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Summary

His power began in the ancient world, long before you and I were born. He is the master vampire. And he's here. Now.

Imagine a vampire brought back to life by a crazy old man in a sleepy coastal village. Imagine a horror so unspeakable, so threatening, that no one is safe. No one is immune. Now imagine yourself the only person in town who believes the truth, the only person who can halt the terror. Then keep your eyes wide open. Look over your shoulder. Because this isn't your imagination. This is for real.

Sleep only if you dare…

©1990 Holly Pedneau (P)2013 David N. Wilson

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    3 out of 5 stars

Ok, enjoyable enough

My third time reading Dave Pedneau's work, after previously enjoying APB (crime fiction) and Night, Winter and Death (a werewolf tale). How Dear the Dawn is a vampire tale. I suppose it's a horror novel with large elements of crime fiction.

After the initial encounter between the bad guy and the first victim, the police think they have a missing person to track down. Our first victim has joined the ranks of the undead and quite likes her new situation, which has given her an insatiable bloodlust. Cue, a respectable body count, an irritated master - you don't survive to be several hundred years old without operating with some measure of caution and an increasing level of urgency with the police investigation. The police team consists of a grumpy detective and a rookie patrolman who has been roped into the investigation. Along the way the rookie has a relationship going with the best friend of the first victim.

Despite the other wordly nature of the protagonists, I quite liked the set-up and the characters involved. As the crimes increase and the victim count rises, certain witness statements and incidents lead one of the cops to suspect the true nature of what is happening ..... bodies drained of blood, a corpse disappearing from a morgue, etc etc... Typically the lead detective is resistant to this line of thought until such time as he can't ignore the evidence of his own eyes.

Best book ever? No, but I was happy enough to go with the flow. I enjoyed the book via Audible so the fact that I was "reading" while otherwise working made it a win/win situation. I would probably not had read the book if I had a physical or digital copy to read.

I have more of Dave Pedneau's books available to listen to in future. There's a lot worse ways of spending my time.

3 from 5

Read - (listened to) January, 2021
Published - 1987
Page count - 225 (8 hrs 48 mins)
Source - Audible purchase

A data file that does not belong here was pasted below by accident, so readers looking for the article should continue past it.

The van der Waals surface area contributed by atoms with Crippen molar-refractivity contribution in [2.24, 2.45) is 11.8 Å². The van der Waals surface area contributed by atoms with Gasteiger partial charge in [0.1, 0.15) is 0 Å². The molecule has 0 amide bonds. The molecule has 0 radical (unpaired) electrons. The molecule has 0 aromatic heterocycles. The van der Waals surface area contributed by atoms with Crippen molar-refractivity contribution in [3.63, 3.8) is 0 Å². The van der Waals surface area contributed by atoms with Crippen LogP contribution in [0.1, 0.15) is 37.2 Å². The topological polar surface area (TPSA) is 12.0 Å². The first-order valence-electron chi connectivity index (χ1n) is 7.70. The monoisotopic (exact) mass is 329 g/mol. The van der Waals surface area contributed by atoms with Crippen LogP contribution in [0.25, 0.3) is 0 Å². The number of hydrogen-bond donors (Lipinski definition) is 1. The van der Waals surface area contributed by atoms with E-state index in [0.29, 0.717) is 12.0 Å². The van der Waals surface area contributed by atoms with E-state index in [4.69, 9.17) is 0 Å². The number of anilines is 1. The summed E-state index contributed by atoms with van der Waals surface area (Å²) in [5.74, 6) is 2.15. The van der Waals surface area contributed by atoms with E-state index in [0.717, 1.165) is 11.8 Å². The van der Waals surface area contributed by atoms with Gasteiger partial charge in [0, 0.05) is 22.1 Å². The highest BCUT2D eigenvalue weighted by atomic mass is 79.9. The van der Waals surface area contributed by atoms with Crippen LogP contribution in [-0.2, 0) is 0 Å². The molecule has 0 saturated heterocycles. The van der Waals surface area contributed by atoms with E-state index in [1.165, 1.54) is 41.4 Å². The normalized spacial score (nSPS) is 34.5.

Format - Audible

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How Dear

This was a really good old timey Vampire story!Written in a time where Kojack is the tv model of a tv detective and there are no cell phones,it sets a perfect scene.I am not sure of the choice of a 'non American' voice for the narrator since the book was set on the Carolina coast.I loved Chiquito Crastos accent,but could not place it.There were quite a few repeats of lines in this book.All in all he did a fine job. I enjoyed the book. I was given this book by the narrator,author or publisher free for an honest review.

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  • Flavius Krakdaddius
  • 16-01-17

A Diverting Vampire Tale

"How Dear the Dawn" did exactly what I expected it to: it provided me a couple days' entertainment while I did household chores & yardwork. It was a serviceable, if dated and undistinguished thriller, perfect for people who want a "Salem's Lot"-type book, but who have already read Robert McCammon's "They Thirst" and others of the like.

There aren't any real surprises here, nor any deep scares, but the story kept my interest. The characters are recognizable, if not particularly well fleshed-out. The small-town setting lent a certain isolated atmosphere to the story.

By far the worst part of this audiobook is the production and narration. The production is particularly amateurish--at times you can hear background noise, thumps, etc. There are a few instances of repeated sentences. There also aren't any breaks between scenes, which can be momentarily confusing.

The narrator isn't bad, per se. I'd actually listen to another book narrated by Chiquito Crasto--he has a very pleasant voice and speaking style (although he doesn't vary that style at all, so scenes of intense action are read at the same measured pace). However, his thickly accented English isn't really suited for a book about vampires in small-town South Carolina. Although he speaks beautifully, there are many words which are mispronounced or just flat out wrong. He has a great deal of difficulty with the English "V" sound. You'll hear "Wampire" a lot.

For readers looking to scratch their "vampire" itch, this might be a good choice, but anyone else might prefer to give it a pass.

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  • Jimmy
  • 09-12-13

Good Story Bad Bad reader

Would have been a good story if the reader wasn't so bad. If your going to read a book say the words right.